The National University of Ireland at Maynooth (NUIM) offers single-honours or joint honours degrees. Students typically study three subjects in their first year and then specialise. Maynooth is a leader in a range of areas of research including development, medical anthropology, economic anthropology, language, material culture, psychological anthropology, migration and the anthropology of religion, and stands out among European universities through its strong links with American cultural anthropological approaches. At postgraduate level, the department has a thriving PhD programme. It offers master’s courses in the Anthropology of Ireland, Anthropology and Development, and a joint European master’s degree in Anthropology (termed the CREOLE programme, it is offered in conjunction with the Universities of Vienna, Barcelona, Stockholm, Ljubljana and Lyons II). The department plans in future years to offer a master’s in the area of Anthropology, Innovation and Creativity.

Studying anthropology in Ireland

“In fields where thinking ‘outside the box’ is required, anthropological thinking is invaluable”

Queen’s University Belfast (QUB) offers single, major, minor and joint honours degrees in Social Anthropology and major, minor or joint honours in Ethnomusicology. Queen’s Anthropology department is rated third in the UK for world-leading research and has particular strengths in emotion and environment; performance; borders, migration and identity; human nature and morality; and public policy. Social Anthropology incorporates the Institute of Cognition and Culture and together with the Institute of Irish Studies offers a full complement of diploma, MA and PhD programmes in Social Anthropology, Ethnomusicology, Cognition and Culture and the Anthropology of Ireland. Two new MA strands - Irish Music and Tourism - will commence in September 2010. There is a vibrant and internationally diverse postgraduate body that continues to expand through global networks (e.g. a university agreement with Minzu University, Beijing to support Chinese MA anthropology students).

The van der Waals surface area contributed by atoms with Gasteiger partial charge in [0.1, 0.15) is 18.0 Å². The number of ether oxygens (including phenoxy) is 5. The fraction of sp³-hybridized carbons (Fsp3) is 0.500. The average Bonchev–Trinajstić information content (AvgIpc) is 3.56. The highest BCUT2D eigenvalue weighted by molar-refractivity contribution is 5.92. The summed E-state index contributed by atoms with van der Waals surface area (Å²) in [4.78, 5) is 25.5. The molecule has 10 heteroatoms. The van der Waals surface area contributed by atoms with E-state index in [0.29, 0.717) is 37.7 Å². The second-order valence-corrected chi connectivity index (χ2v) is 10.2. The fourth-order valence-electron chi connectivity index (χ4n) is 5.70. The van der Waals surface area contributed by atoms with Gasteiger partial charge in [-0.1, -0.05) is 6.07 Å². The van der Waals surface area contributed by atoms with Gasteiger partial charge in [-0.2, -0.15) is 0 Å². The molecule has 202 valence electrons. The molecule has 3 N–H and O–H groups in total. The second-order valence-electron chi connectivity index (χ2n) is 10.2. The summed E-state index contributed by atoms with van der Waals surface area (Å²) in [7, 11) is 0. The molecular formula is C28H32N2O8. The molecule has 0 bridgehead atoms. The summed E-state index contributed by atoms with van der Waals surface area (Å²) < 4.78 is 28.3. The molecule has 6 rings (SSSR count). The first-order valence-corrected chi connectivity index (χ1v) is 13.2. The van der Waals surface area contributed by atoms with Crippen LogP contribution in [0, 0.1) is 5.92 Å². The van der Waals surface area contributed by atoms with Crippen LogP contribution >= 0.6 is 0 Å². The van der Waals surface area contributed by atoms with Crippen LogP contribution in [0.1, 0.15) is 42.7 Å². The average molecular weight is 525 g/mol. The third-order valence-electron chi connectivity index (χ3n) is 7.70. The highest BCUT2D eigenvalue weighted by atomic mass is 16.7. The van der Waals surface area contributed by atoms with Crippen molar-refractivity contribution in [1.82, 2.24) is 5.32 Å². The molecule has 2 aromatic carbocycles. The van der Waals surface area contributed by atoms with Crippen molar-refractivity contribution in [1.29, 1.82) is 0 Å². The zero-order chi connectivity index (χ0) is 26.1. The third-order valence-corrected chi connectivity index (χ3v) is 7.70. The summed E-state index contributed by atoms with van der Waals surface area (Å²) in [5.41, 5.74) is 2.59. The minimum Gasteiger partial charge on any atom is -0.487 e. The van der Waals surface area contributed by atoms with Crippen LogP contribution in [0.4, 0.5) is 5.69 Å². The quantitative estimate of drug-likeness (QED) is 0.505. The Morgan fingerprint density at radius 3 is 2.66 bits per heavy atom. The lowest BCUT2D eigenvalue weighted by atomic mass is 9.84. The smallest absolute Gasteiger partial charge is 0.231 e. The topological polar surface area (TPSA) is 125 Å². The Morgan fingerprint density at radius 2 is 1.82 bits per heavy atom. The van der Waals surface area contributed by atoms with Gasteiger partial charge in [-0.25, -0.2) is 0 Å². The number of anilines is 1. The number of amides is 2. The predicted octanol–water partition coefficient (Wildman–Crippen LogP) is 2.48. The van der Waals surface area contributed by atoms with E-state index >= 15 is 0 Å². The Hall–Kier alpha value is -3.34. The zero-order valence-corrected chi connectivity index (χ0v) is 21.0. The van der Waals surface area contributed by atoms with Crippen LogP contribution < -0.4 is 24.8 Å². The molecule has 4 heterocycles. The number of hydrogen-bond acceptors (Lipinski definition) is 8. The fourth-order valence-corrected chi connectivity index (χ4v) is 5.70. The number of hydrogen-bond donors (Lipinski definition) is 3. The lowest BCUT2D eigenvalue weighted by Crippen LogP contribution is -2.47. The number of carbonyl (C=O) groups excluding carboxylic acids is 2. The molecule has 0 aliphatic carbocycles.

While at undergraduate level, Queen’s and Maynooth are the only universities to offer a full, broad anthropology programme, in many other universities in Ireland there are courses which include anthropological elements; that is teaching or modules which bring anthropological thinking to bear on specific issues. These are to be found, for example, among the undergraduate courses in Sociology at Trinity College Dublin (where modules include the anthropology of gender, conflict and identity, and material and visual culture); the University of Ulster (where anthropologists are teaching within the European Studies, History, Sports Studies and Psychology departments); University College Dublin (the anthropology of technology within information studies); University College Galway (in the Department of Political Science and Sociology); and University College Cork (where political anthropology is an expertise of the Politics department).

Written by Adam Drazin and the Committee of the AAI
Anthropological Association of Ireland